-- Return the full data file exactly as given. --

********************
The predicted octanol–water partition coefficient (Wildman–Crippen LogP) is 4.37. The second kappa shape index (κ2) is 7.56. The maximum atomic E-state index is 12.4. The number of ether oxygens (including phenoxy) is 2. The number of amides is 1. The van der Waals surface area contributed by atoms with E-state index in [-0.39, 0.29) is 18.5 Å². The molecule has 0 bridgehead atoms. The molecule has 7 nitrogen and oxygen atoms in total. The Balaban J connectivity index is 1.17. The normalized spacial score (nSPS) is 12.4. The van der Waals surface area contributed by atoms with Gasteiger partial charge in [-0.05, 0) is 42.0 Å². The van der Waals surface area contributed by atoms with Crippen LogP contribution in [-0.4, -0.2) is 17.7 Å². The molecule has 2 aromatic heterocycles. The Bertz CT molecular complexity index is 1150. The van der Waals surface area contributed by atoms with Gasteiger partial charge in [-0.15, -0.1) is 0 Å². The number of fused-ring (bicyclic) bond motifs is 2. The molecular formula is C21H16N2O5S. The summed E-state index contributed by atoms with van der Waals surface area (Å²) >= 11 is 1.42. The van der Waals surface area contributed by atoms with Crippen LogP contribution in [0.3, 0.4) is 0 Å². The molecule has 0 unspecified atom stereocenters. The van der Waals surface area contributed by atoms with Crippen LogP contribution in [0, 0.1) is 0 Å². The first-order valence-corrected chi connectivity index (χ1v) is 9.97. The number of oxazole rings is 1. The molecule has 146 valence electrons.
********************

The predicted octanol–water partition coefficient (Wildman–Crippen LogP) is 4.37. The second kappa shape index (κ2) is 7.56. The maximum atomic E-state index is 12.4. The number of ether oxygens (including phenoxy) is 2. The number of amides is 1. The van der Waals surface area contributed by atoms with E-state index in [-0.39, 0.29) is 18.5 Å². The molecule has 0 bridgehead atoms. The molecule has 7 nitrogen and oxygen atoms in total. The Balaban J connectivity index is 1.17. The normalized spacial score (nSPS) is 12.4. The van der Waals surface area contributed by atoms with Gasteiger partial charge in [-0.05, 0) is 42.0 Å². The van der Waals surface area contributed by atoms with Crippen LogP contribution in [-0.4, -0.2) is 17.7 Å². The molecule has 2 aromatic heterocycles. The Bertz CT molecular complexity index is 1150. The van der Waals surface area contributed by atoms with Gasteiger partial charge in [-0.15, -0.1) is 0 Å². The number of fused-ring (bicyclic) bond motifs is 2. The molecular formula is C21H16N2O5S. The summed E-state index contributed by atoms with van der Waals surface area (Å²) >= 11 is 1.42. The van der Waals surface area contributed by atoms with Crippen LogP contribution in [0.3, 0.4) is 0 Å². The molecule has 0 unspecified atom stereocenters. The van der Waals surface area contributed by atoms with Crippen LogP contribution in [0, 0.1) is 0 Å². The first-order valence-corrected chi connectivity index (χ1v) is 9.97. The number of oxazole rings is 1. The molecule has 146 valence electrons.